This led me to ask myself, what if I don’t need to doubt myself less, what if I need to learn how to doubt myself more, but in a healthy way? How can l learn to reflect on myself without triggering the rumination, brooding, and shame that tends to happen in high self-critics?
Self-Enquiry to encourage healthy self-doubt
This was when I stumbled upon the idea of self-enquiry. Self-enquiry is a practice, some might say a spiritual practice, of asking yourself good questions to help you to find your edge. Your edge is your personal unknown, where you have something to learn. Self-enquiry is based in the idea that “we don’t see the world as it is, we see the world as we are” and that each of us has more to learn about ourselves. This means that self-enquiry is a path of integrity and a means of encouraging lifelong learning about ourselves in the service of self-discovery. Self-enquiry cultivates healthy self-doubt in the service of being open to learning from others and the world.
Self-enquiry is a core skill in Radically Open Dialectical Behavior Therapy (RO -DBT), which is a therapy for people who suffer from excessive and rigid self-control. Self-enquiry encourages us to see our mistakes as our teachers and our problems as opportunities for growth. Rather than getting down on ourselves for our shortcomings, it encourages us to engage in a practice of asking ourselves good questions that can encourage us to grow as people.
In terms of feedback, I’ve been using a few self-enquiry questions to help me identify times when I might benefit from feedback and to help me stay open to it:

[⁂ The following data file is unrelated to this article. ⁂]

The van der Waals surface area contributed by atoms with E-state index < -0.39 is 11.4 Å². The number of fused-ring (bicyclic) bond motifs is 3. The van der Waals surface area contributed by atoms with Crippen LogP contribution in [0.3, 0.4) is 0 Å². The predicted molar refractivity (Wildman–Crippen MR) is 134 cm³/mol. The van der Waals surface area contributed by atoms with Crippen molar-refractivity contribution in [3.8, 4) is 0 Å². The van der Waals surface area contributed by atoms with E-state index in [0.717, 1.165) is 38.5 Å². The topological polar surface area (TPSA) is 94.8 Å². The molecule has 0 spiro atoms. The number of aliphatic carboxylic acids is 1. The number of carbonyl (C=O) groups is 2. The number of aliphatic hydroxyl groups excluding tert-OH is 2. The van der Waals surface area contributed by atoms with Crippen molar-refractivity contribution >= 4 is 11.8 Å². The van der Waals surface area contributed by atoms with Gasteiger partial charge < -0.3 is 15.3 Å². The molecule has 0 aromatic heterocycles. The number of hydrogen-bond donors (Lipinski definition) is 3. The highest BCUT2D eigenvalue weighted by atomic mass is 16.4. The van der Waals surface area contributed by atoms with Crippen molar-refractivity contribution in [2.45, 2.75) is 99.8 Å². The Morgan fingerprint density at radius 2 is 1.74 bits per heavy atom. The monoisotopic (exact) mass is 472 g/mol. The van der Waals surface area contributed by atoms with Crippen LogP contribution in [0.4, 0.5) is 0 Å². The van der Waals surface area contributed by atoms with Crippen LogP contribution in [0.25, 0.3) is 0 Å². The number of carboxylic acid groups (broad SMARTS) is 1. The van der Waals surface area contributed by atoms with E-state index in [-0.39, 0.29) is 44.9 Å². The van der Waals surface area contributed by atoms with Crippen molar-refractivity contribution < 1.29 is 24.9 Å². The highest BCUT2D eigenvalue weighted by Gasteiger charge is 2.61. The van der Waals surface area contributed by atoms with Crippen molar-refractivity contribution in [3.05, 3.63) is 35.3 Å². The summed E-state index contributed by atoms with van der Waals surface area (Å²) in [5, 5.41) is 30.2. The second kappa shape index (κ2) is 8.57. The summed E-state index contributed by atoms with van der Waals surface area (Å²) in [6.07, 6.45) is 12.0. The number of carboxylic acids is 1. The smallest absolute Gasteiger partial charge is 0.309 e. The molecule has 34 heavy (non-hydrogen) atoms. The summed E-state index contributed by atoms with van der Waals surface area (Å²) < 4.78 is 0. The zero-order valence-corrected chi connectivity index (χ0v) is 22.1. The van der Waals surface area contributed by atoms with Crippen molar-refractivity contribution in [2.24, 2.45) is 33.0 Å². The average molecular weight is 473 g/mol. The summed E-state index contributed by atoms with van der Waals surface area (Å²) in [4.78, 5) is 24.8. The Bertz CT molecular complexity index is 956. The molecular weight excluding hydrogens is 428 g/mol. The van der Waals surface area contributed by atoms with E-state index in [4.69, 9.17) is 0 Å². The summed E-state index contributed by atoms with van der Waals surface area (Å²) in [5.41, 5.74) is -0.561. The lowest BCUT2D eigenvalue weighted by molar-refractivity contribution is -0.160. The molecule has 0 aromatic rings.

- Is this one of those times when I need to ask for feedback?
- Am I open to feedback right now? If I’m not sure, what clues indicate whether I am or am not? What might I need to learn?
- What might be my contribution to this situation? How could I learn more about my contribution?
- How can I show that I’m open to this feedback that is occurring?
- Is this a person I can be vulnerable with? Is disclosing more about myself appropriate for this situation?
Each of these questions is uncomfortable for me and leads me to look somewhere I’d rather not. Each one seems to take me to my edge, to that point where I am unsure what to do now, how to respond, or how much of a risk to take – to a place of self-doubt. As such, they each seem like good self-enquiry questions, as least right now. They lead me to doubt myself in situations where I need to doubt myself -- in order to be open to learning. Asking good questions in order to learn helps me to stay in contact with the self-doubt, without becoming defensive, closing down, or becoming self-critical.
If you are wanting to work on being more open to feedback from others, then you might try asking questions like those above when you are situations where feedback might be appropriate. Or you might try out the feedback skill that we developed for our Big Heart, Open Wide class.
If you are wanting to learn more about self-enquiry, be gentle with yourself and give yourself time to learn. Since self-enquiry is a skill, it can take a while to develop. In terms of resources for learning, I wrote a blog post that provides an overview and another that explains how to use a self-enquiry journal. However, the best resource I know of is the upcoming book on RO DBT, which has tons of guidance on how to utilize self-enquiry in your life. Unfortunately, it’s not quite out yet, but if this topic is interesting, you might be willing to wait until February, 2018.
I wish you the best in your journey and much self-doubt (in a healthy way).
~ Big Heart, Open Wide
P.S. As I said above, I’m trying to be more open to eliciting and receiving feedback. So, what do you think of this post? What was most helpful? What could I have changed to make it more useful? Would you like more posts like this? You can respond in the comments below or on Facebook. I read all the comments.